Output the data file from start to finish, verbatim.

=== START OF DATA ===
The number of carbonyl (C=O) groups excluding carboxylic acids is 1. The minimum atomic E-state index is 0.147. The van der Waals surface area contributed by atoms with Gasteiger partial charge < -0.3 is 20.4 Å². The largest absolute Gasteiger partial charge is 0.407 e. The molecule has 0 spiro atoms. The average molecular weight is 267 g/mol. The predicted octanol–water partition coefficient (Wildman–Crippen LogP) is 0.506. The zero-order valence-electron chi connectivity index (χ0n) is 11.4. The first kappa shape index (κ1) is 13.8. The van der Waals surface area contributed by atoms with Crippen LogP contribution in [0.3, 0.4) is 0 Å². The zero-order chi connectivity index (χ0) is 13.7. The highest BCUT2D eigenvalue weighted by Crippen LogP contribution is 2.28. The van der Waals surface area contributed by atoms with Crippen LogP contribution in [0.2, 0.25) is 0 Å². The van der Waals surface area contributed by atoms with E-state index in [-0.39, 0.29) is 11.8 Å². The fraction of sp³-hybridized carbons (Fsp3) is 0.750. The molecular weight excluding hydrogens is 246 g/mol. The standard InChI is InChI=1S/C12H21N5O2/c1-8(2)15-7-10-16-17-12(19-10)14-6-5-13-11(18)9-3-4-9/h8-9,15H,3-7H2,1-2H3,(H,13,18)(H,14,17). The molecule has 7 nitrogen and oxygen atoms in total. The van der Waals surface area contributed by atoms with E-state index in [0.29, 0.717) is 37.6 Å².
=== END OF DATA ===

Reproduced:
The number of carbonyl (C=O) groups excluding carboxylic acids is 1. The minimum atomic E-state index is 0.147. The van der Waals surface area contributed by atoms with Gasteiger partial charge < -0.3 is 20.4 Å². The largest absolute Gasteiger partial charge is 0.407 e. The molecule has 0 spiro atoms. The average molecular weight is 267 g/mol. The predicted octanol–water partition coefficient (Wildman–Crippen LogP) is 0.506. The zero-order valence-electron chi connectivity index (χ0n) is 11.4. The first kappa shape index (κ1) is 13.8. The van der Waals surface area contributed by atoms with Crippen LogP contribution in [0.3, 0.4) is 0 Å². The zero-order chi connectivity index (χ0) is 13.7. The highest BCUT2D eigenvalue weighted by Crippen LogP contribution is 2.28. The van der Waals surface area contributed by atoms with Crippen LogP contribution in [0.2, 0.25) is 0 Å². The van der Waals surface area contributed by atoms with E-state index in [-0.39, 0.29) is 11.8 Å². The fraction of sp³-hybridized carbons (Fsp3) is 0.750. The molecular weight excluding hydrogens is 246 g/mol. The standard InChI is InChI=1S/C12H21N5O2/c1-8(2)15-7-10-16-17-12(19-10)14-6-5-13-11(18)9-3-4-9/h8-9,15H,3-7H2,1-2H3,(H,13,18)(H,14,17). The molecule has 7 nitrogen and oxygen atoms in total. The van der Waals surface area contributed by atoms with E-state index in [0.29, 0.717) is 37.6 Å².